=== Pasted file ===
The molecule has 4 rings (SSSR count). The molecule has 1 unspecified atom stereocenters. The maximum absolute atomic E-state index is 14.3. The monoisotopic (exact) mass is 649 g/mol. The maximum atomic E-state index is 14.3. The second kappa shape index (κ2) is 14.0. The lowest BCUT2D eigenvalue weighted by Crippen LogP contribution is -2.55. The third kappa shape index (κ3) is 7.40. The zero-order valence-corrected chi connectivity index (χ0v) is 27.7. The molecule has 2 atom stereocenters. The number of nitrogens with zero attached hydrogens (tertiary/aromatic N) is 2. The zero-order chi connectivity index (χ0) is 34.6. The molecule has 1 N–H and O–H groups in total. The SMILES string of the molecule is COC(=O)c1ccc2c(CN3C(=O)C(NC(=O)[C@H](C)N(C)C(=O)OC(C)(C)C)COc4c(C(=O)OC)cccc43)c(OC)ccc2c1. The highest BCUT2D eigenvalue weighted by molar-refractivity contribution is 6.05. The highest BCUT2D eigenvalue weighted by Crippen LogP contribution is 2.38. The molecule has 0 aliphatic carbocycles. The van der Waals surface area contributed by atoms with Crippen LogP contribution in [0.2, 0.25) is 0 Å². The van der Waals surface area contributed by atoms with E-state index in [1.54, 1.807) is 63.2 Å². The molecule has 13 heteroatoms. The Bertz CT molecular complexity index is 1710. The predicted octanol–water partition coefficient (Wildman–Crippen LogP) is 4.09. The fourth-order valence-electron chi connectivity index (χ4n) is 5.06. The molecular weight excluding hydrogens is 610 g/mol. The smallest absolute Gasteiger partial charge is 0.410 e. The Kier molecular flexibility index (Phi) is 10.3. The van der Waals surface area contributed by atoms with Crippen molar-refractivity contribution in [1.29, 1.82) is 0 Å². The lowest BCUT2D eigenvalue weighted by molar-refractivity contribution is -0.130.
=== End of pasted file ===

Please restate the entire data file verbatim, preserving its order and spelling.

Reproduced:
The molecule has 4 rings (SSSR count). The molecule has 1 unspecified atom stereocenters. The maximum absolute atomic E-state index is 14.3. The monoisotopic (exact) mass is 649 g/mol. The maximum atomic E-state index is 14.3. The second kappa shape index (κ2) is 14.0. The lowest BCUT2D eigenvalue weighted by Crippen LogP contribution is -2.55. The third kappa shape index (κ3) is 7.40. The zero-order valence-corrected chi connectivity index (χ0v) is 27.7. The molecule has 2 atom stereocenters. The number of nitrogens with zero attached hydrogens (tertiary/aromatic N) is 2. The zero-order chi connectivity index (χ0) is 34.6. The molecule has 1 N–H and O–H groups in total. The SMILES string of the molecule is COC(=O)c1ccc2c(CN3C(=O)C(NC(=O)[C@H](C)N(C)C(=O)OC(C)(C)C)COc4c(C(=O)OC)cccc43)c(OC)ccc2c1. The highest BCUT2D eigenvalue weighted by molar-refractivity contribution is 6.05. The highest BCUT2D eigenvalue weighted by Crippen LogP contribution is 2.38. The molecule has 0 aliphatic carbocycles. The van der Waals surface area contributed by atoms with Crippen LogP contribution in [0.2, 0.25) is 0 Å². The van der Waals surface area contributed by atoms with E-state index in [1.54, 1.807) is 63.2 Å². The molecule has 13 heteroatoms. The Bertz CT molecular complexity index is 1710. The predicted octanol–water partition coefficient (Wildman–Crippen LogP) is 4.09. The fourth-order valence-electron chi connectivity index (χ4n) is 5.06. The molecular weight excluding hydrogens is 610 g/mol. The smallest absolute Gasteiger partial charge is 0.410 e. The Kier molecular flexibility index (Phi) is 10.3. The van der Waals surface area contributed by atoms with Crippen molar-refractivity contribution in [1.29, 1.82) is 0 Å². The lowest BCUT2D eigenvalue weighted by molar-refractivity contribution is -0.130.